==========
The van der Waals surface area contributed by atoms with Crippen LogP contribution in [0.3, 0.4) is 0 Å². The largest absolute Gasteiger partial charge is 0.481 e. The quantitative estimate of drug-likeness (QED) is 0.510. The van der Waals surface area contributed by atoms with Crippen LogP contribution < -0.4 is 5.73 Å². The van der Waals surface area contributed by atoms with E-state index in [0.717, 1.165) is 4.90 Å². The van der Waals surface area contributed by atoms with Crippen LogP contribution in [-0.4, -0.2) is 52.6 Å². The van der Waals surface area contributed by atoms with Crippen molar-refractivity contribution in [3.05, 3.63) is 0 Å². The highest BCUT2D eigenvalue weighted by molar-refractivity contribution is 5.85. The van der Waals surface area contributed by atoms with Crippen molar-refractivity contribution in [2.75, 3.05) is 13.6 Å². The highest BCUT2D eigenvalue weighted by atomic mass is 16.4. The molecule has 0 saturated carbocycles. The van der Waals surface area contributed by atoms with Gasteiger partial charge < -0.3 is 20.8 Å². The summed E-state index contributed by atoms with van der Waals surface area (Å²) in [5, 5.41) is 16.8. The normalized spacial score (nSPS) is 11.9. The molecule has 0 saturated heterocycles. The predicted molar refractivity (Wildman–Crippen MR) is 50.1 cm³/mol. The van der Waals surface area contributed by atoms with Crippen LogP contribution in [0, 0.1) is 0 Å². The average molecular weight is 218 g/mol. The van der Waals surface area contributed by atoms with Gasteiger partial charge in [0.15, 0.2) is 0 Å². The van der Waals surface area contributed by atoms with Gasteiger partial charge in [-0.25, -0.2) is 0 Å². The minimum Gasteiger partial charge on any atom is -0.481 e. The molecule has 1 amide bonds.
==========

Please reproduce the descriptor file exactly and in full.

The van der Waals surface area contributed by atoms with Crippen LogP contribution in [0.3, 0.4) is 0 Å². The largest absolute Gasteiger partial charge is 0.481 e. The quantitative estimate of drug-likeness (QED) is 0.510. The van der Waals surface area contributed by atoms with Crippen LogP contribution < -0.4 is 5.73 Å². The van der Waals surface area contributed by atoms with E-state index in [0.717, 1.165) is 4.90 Å². The van der Waals surface area contributed by atoms with Crippen LogP contribution in [-0.4, -0.2) is 52.6 Å². The van der Waals surface area contributed by atoms with Crippen molar-refractivity contribution in [3.05, 3.63) is 0 Å². The highest BCUT2D eigenvalue weighted by molar-refractivity contribution is 5.85. The van der Waals surface area contributed by atoms with Crippen molar-refractivity contribution in [2.75, 3.05) is 13.6 Å². The highest BCUT2D eigenvalue weighted by atomic mass is 16.4. The molecule has 0 saturated carbocycles. The van der Waals surface area contributed by atoms with Gasteiger partial charge < -0.3 is 20.8 Å². The summed E-state index contributed by atoms with van der Waals surface area (Å²) in [5, 5.41) is 16.8. The normalized spacial score (nSPS) is 11.9. The molecule has 0 saturated heterocycles. The predicted molar refractivity (Wildman–Crippen MR) is 50.1 cm³/mol. The van der Waals surface area contributed by atoms with Crippen LogP contribution in [0, 0.1) is 0 Å². The average molecular weight is 218 g/mol. The van der Waals surface area contributed by atoms with Gasteiger partial charge in [0.15, 0.2) is 0 Å². The van der Waals surface area contributed by atoms with Gasteiger partial charge in [-0.25, -0.2) is 0 Å². The minimum Gasteiger partial charge on any atom is -0.481 e. The molecule has 1 amide bonds.